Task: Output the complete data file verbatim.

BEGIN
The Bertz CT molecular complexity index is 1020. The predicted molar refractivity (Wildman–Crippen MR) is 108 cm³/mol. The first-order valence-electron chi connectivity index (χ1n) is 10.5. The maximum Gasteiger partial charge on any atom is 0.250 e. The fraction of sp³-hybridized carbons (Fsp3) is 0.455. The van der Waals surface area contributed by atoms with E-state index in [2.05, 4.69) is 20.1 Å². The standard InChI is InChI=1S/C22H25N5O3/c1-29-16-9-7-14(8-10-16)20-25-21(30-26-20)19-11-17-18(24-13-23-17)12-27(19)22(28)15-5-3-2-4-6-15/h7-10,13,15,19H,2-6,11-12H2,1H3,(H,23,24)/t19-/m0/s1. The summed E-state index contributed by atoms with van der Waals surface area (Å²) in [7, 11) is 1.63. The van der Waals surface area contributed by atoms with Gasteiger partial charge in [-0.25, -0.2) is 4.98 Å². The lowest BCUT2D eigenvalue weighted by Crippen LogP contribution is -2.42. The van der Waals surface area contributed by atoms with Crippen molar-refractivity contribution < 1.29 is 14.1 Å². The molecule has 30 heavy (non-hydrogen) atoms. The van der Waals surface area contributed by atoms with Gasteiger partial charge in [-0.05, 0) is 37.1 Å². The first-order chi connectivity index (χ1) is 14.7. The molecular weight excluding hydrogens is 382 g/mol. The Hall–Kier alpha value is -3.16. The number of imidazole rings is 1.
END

The Bertz CT molecular complexity index is 1020. The predicted molar refractivity (Wildman–Crippen MR) is 108 cm³/mol. The first-order valence-electron chi connectivity index (χ1n) is 10.5. The maximum Gasteiger partial charge on any atom is 0.250 e. The fraction of sp³-hybridized carbons (Fsp3) is 0.455. The van der Waals surface area contributed by atoms with E-state index in [2.05, 4.69) is 20.1 Å². The standard InChI is InChI=1S/C22H25N5O3/c1-29-16-9-7-14(8-10-16)20-25-21(30-26-20)19-11-17-18(24-13-23-17)12-27(19)22(28)15-5-3-2-4-6-15/h7-10,13,15,19H,2-6,11-12H2,1H3,(H,23,24)/t19-/m0/s1. The summed E-state index contributed by atoms with van der Waals surface area (Å²) in [7, 11) is 1.63. The van der Waals surface area contributed by atoms with Gasteiger partial charge in [-0.25, -0.2) is 4.98 Å². The lowest BCUT2D eigenvalue weighted by Crippen LogP contribution is -2.42. The van der Waals surface area contributed by atoms with Crippen molar-refractivity contribution < 1.29 is 14.1 Å². The molecule has 30 heavy (non-hydrogen) atoms. The van der Waals surface area contributed by atoms with Gasteiger partial charge in [-0.05, 0) is 37.1 Å². The first-order chi connectivity index (χ1) is 14.7. The molecular weight excluding hydrogens is 382 g/mol. The Hall–Kier alpha value is -3.16. The number of imidazole rings is 1.